Remember, leaving on a high note paves the way for positive references and potential networking opportunities in the future. Thus, offering your availability underlines your professionalism and commitment towards a smooth transition, even as you bid farewell to your role.

Tips for Writing a Great Resignation Letter

Writing a resignation letter can feel like walking a tightrope — it's crucial to strike the right balance between clarity and politeness. Here are some essential tips on how to write a great resignation letter:

1. Keep It Concise

A good resignation letter is not an autobiography. Keep it brief, clear, and to the point.


"I am writing to formally resign from my position at [Company Name], effective [last working day]."

2. Maintain Professional Tone

Always use a professional and respectful tone regardless of your reasons for leaving. Remember, this letter could be part of your employment record and might be referenced in future employment checks.

3. Proofread the Letter

Ensure that your letter is free from spelling or grammatical errors. A polished resignation letter reflects well on you as an employee.

4. Avoid Negative Comments

Even if your experience wasn't entirely positive, refrain from expressing dissatisfaction or criticism about your employer or colleagues in the letter.

5. Request a Meeting If Necessary

If there are unresolved issues or if you feel it's appropriate to discuss your departure in person, request a face-to-face meeting with your employer.

These tips will help ensure that you leave your current job with grace and professionalism, maintaining valuable relationships along the way. In the next section, we'll provide you with a sample resignation letter template to guide you through this process.

Sample Resignation Letter Template

Crafting a resignation letter can be challenging. Therefore, below are sample resignation letters and resignation letter templates to guide you.

The first example is a general template:

Dear [Recipient's Name],

I am writing to formally resign from my position at [Company's Name], effective [last working day two weeks from the date of the letter].

My time at [Company's Name] has been rewarding and I appreciate the opportunities that have been provided to me for personal and professional growth.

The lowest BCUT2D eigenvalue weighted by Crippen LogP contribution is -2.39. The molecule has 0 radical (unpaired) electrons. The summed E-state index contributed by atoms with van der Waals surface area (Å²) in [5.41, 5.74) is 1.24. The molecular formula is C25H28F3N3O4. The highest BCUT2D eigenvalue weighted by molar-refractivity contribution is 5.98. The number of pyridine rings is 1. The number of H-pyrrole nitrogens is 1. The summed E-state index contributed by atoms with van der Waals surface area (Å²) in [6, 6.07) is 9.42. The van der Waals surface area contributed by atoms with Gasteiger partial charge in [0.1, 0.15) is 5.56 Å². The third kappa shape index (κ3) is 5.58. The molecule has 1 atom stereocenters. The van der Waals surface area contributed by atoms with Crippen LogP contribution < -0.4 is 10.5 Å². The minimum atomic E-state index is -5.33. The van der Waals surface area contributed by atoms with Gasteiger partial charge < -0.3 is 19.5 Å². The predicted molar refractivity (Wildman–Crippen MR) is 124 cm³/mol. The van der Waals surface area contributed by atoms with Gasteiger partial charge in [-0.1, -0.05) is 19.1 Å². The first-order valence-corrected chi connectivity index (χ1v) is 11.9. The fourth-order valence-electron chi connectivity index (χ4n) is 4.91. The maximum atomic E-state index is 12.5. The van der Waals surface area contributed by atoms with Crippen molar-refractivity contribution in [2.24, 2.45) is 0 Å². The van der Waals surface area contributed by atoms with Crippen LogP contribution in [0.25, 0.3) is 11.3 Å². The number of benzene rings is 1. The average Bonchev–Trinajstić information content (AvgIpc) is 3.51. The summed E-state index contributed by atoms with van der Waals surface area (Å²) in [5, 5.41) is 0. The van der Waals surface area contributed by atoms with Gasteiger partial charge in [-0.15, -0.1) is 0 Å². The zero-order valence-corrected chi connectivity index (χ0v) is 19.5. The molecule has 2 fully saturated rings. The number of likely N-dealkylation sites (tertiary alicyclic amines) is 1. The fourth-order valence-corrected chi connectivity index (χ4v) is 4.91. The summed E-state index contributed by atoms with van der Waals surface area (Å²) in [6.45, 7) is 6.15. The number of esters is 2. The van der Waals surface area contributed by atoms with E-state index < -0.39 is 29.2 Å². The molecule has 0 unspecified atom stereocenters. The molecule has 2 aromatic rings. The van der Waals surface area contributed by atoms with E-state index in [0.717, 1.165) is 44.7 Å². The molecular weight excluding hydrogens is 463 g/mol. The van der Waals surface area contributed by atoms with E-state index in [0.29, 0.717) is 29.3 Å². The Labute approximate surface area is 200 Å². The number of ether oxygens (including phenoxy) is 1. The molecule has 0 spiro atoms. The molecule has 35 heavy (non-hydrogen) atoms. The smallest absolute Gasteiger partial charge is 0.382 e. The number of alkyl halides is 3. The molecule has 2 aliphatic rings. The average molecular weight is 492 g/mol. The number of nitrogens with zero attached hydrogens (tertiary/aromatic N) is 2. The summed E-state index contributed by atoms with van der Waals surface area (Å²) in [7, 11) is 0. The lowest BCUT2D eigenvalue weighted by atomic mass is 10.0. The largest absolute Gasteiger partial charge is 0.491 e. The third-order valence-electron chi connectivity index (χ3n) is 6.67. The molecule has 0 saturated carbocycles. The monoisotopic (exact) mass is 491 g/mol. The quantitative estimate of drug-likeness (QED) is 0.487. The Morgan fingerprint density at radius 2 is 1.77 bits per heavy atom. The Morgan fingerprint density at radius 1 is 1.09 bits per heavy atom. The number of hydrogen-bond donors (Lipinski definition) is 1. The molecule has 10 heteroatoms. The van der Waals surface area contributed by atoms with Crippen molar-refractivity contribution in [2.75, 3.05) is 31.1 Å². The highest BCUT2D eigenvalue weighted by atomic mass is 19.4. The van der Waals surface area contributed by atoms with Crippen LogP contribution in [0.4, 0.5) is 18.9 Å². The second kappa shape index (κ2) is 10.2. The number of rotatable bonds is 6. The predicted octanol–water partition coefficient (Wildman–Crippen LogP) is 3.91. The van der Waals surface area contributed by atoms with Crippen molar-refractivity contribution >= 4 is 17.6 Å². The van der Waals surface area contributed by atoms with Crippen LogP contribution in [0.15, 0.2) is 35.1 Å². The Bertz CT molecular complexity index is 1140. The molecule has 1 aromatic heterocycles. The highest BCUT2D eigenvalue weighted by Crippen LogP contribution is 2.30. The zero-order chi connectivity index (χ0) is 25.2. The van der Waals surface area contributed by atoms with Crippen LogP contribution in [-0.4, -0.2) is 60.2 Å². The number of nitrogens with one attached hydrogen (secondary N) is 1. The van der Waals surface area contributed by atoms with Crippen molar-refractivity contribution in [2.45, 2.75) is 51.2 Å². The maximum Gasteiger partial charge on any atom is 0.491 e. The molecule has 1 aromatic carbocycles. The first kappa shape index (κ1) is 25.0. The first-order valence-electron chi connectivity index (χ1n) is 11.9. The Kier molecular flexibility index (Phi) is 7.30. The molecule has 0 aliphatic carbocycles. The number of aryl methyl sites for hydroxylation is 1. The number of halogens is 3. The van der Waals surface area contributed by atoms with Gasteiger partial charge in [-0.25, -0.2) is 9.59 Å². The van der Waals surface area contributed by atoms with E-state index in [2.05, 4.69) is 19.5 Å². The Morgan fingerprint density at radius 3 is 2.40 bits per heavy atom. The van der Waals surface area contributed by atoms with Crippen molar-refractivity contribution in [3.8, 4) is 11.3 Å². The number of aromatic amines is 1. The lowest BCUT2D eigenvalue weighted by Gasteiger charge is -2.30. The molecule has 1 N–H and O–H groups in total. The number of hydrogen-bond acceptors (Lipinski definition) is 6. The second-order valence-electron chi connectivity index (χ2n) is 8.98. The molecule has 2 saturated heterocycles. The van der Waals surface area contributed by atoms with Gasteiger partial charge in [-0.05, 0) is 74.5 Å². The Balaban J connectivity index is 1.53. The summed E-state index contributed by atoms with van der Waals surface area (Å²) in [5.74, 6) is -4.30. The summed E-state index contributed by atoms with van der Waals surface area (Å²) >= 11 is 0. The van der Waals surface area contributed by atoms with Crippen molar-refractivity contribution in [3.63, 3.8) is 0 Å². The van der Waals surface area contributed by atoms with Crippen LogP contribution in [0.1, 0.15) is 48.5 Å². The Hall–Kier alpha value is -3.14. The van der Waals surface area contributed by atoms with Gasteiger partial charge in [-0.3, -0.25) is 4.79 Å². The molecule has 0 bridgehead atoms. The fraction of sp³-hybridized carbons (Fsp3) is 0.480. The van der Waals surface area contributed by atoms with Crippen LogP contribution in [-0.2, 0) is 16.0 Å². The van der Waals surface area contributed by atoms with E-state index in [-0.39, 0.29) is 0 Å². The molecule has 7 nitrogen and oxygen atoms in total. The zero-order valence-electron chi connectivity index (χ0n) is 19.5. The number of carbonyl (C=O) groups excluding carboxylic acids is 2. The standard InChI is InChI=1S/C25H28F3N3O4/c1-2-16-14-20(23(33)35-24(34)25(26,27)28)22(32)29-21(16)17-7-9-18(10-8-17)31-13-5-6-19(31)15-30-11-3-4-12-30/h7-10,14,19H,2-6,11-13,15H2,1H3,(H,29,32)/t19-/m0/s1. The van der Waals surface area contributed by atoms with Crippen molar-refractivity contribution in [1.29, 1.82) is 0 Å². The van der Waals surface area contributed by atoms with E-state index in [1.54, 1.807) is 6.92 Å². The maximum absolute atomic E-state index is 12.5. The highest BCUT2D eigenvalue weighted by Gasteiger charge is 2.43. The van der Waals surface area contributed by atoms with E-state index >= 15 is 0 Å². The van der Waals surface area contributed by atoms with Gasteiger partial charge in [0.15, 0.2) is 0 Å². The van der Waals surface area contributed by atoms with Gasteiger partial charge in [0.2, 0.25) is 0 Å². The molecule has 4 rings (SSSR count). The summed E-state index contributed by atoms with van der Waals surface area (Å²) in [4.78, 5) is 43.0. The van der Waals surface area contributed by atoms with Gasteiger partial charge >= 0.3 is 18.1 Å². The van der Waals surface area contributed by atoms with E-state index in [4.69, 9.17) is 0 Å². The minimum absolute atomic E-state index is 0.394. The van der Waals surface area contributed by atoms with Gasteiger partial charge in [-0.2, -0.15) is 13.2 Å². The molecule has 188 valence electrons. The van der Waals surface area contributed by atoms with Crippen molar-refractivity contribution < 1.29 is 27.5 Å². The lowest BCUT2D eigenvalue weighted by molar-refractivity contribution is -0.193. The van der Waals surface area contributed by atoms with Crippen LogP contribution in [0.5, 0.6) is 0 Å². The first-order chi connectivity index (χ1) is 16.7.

Should it be necessary, I am willing to assist in the transition of my responsibilities before my departure.

Please feel free to contact me at [Your Contact Information] if there are any queries or meetings required during the transition period.

Thank you for your understanding.

Yours sincerely,

[Your Name]

Variations of this template can be created according to the unique circumstances surrounding your resignation. For instance, if you're leaving for another job, you might add:

The decision to leave was not easy as I have enjoyed working with the team here. However, I have been offered an opportunity that aligns more closely with my long-term career goals.

Or for personal reasons:

Due to personal reasons that require my immediate attention, I find it necessary to resign from my current position.

These examples of resignation letters should help you draft your own, keeping in mind that your intent should remain clear and professional throughout.


Acquiring the skill to craft a well-formatted resignation letter can impact your professional life significantly. It not only showcases your professionalism but also ensures a smooth transition, thus leaving a positive imprint on your employer. As discussed, the key components of a resignation letter include a formal salutation, clear statement of resignation, gratitude expression, an offer for transition assistance, and provision of contact information.

Remember, resigning doesn't have to be a negative experience. Instead, it can be an opportunity to strengthen relationships and leave on good terms. Hence, strive to maintain positivity and decorum throughout the resignation process.

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Also read: Cover letter for your job